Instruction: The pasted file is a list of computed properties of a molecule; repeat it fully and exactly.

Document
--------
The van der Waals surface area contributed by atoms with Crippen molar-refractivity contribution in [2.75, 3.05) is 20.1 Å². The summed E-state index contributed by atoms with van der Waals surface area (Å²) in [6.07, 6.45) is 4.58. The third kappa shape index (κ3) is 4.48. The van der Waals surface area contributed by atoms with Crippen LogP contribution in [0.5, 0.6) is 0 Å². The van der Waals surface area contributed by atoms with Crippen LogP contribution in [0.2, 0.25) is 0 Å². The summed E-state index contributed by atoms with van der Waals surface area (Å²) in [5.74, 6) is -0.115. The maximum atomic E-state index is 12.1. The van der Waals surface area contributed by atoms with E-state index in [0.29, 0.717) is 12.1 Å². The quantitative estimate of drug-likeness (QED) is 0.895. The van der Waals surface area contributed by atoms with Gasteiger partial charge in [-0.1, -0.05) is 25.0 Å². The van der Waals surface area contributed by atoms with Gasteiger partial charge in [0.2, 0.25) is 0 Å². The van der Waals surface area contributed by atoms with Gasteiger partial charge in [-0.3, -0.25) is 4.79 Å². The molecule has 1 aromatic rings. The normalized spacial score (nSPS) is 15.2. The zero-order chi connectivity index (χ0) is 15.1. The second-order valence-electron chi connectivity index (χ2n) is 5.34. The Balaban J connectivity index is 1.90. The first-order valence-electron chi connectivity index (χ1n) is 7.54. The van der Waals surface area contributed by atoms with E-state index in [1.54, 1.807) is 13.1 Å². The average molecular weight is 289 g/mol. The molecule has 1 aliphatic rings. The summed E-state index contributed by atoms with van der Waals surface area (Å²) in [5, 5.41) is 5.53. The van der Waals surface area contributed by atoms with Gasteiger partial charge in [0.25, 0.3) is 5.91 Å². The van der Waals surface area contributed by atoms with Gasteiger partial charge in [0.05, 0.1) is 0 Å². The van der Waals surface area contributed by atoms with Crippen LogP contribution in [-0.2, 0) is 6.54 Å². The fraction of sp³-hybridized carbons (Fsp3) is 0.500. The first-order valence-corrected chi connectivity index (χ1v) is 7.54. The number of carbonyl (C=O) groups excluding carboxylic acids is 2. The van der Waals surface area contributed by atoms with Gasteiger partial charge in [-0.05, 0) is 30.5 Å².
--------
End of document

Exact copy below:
The van der Waals surface area contributed by atoms with Crippen molar-refractivity contribution in [2.75, 3.05) is 20.1 Å². The summed E-state index contributed by atoms with van der Waals surface area (Å²) in [6.07, 6.45) is 4.58. The third kappa shape index (κ3) is 4.48. The van der Waals surface area contributed by atoms with Crippen LogP contribution in [0.5, 0.6) is 0 Å². The van der Waals surface area contributed by atoms with Crippen LogP contribution in [0.2, 0.25) is 0 Å². The summed E-state index contributed by atoms with van der Waals surface area (Å²) in [5.74, 6) is -0.115. The maximum atomic E-state index is 12.1. The van der Waals surface area contributed by atoms with E-state index in [0.29, 0.717) is 12.1 Å². The quantitative estimate of drug-likeness (QED) is 0.895. The van der Waals surface area contributed by atoms with Gasteiger partial charge in [-0.1, -0.05) is 25.0 Å². The van der Waals surface area contributed by atoms with Gasteiger partial charge in [0.2, 0.25) is 0 Å². The van der Waals surface area contributed by atoms with Gasteiger partial charge in [-0.3, -0.25) is 4.79 Å². The molecule has 1 aromatic rings. The normalized spacial score (nSPS) is 15.2. The zero-order chi connectivity index (χ0) is 15.1. The second-order valence-electron chi connectivity index (χ2n) is 5.34. The Balaban J connectivity index is 1.90. The first-order valence-electron chi connectivity index (χ1n) is 7.54. The van der Waals surface area contributed by atoms with E-state index in [1.54, 1.807) is 13.1 Å². The average molecular weight is 289 g/mol. The molecule has 1 aliphatic rings. The summed E-state index contributed by atoms with van der Waals surface area (Å²) in [5, 5.41) is 5.53. The van der Waals surface area contributed by atoms with Gasteiger partial charge in [0.25, 0.3) is 5.91 Å². The van der Waals surface area contributed by atoms with Gasteiger partial charge in [0.05, 0.1) is 0 Å². The van der Waals surface area contributed by atoms with Crippen LogP contribution in [-0.2, 0) is 6.54 Å². The fraction of sp³-hybridized carbons (Fsp3) is 0.500. The first-order valence-corrected chi connectivity index (χ1v) is 7.54. The number of carbonyl (C=O) groups excluding carboxylic acids is 2. The van der Waals surface area contributed by atoms with Gasteiger partial charge in [-0.05, 0) is 30.5 Å².